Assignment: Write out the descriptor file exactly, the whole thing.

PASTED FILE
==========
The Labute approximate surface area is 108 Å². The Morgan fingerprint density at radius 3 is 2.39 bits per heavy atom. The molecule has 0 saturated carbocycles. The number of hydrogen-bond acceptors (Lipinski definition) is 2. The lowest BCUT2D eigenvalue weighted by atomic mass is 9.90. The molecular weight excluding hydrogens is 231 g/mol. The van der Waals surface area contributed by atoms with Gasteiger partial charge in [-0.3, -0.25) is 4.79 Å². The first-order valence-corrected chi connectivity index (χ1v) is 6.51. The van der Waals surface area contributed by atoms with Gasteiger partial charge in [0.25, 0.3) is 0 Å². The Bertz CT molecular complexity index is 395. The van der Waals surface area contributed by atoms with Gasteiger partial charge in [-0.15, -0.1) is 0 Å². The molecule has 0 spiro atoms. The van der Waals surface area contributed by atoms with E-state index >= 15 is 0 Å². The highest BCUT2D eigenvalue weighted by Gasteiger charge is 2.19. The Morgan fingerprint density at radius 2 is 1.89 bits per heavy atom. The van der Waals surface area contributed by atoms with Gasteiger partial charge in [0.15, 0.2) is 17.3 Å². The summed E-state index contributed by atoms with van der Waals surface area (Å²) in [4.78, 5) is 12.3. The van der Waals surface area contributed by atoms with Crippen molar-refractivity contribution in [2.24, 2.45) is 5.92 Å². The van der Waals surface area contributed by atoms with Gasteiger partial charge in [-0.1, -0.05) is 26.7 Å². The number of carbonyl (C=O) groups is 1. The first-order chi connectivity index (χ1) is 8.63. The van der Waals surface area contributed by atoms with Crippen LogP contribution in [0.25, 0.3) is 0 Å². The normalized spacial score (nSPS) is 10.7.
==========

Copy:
The Labute approximate surface area is 108 Å². The Morgan fingerprint density at radius 3 is 2.39 bits per heavy atom. The molecule has 0 saturated carbocycles. The number of hydrogen-bond acceptors (Lipinski definition) is 2. The lowest BCUT2D eigenvalue weighted by atomic mass is 9.90. The molecular weight excluding hydrogens is 231 g/mol. The van der Waals surface area contributed by atoms with Gasteiger partial charge in [-0.3, -0.25) is 4.79 Å². The first-order valence-corrected chi connectivity index (χ1v) is 6.51. The van der Waals surface area contributed by atoms with Gasteiger partial charge in [0.25, 0.3) is 0 Å². The Bertz CT molecular complexity index is 395. The van der Waals surface area contributed by atoms with Gasteiger partial charge in [-0.15, -0.1) is 0 Å². The molecule has 0 spiro atoms. The van der Waals surface area contributed by atoms with E-state index >= 15 is 0 Å². The highest BCUT2D eigenvalue weighted by Gasteiger charge is 2.19. The Morgan fingerprint density at radius 2 is 1.89 bits per heavy atom. The van der Waals surface area contributed by atoms with Gasteiger partial charge in [0.15, 0.2) is 17.3 Å². The summed E-state index contributed by atoms with van der Waals surface area (Å²) in [4.78, 5) is 12.3. The van der Waals surface area contributed by atoms with Crippen molar-refractivity contribution in [2.24, 2.45) is 5.92 Å². The van der Waals surface area contributed by atoms with Gasteiger partial charge in [-0.1, -0.05) is 26.7 Å². The number of carbonyl (C=O) groups is 1. The first-order chi connectivity index (χ1) is 8.63. The van der Waals surface area contributed by atoms with Crippen LogP contribution in [0.25, 0.3) is 0 Å². The normalized spacial score (nSPS) is 10.7.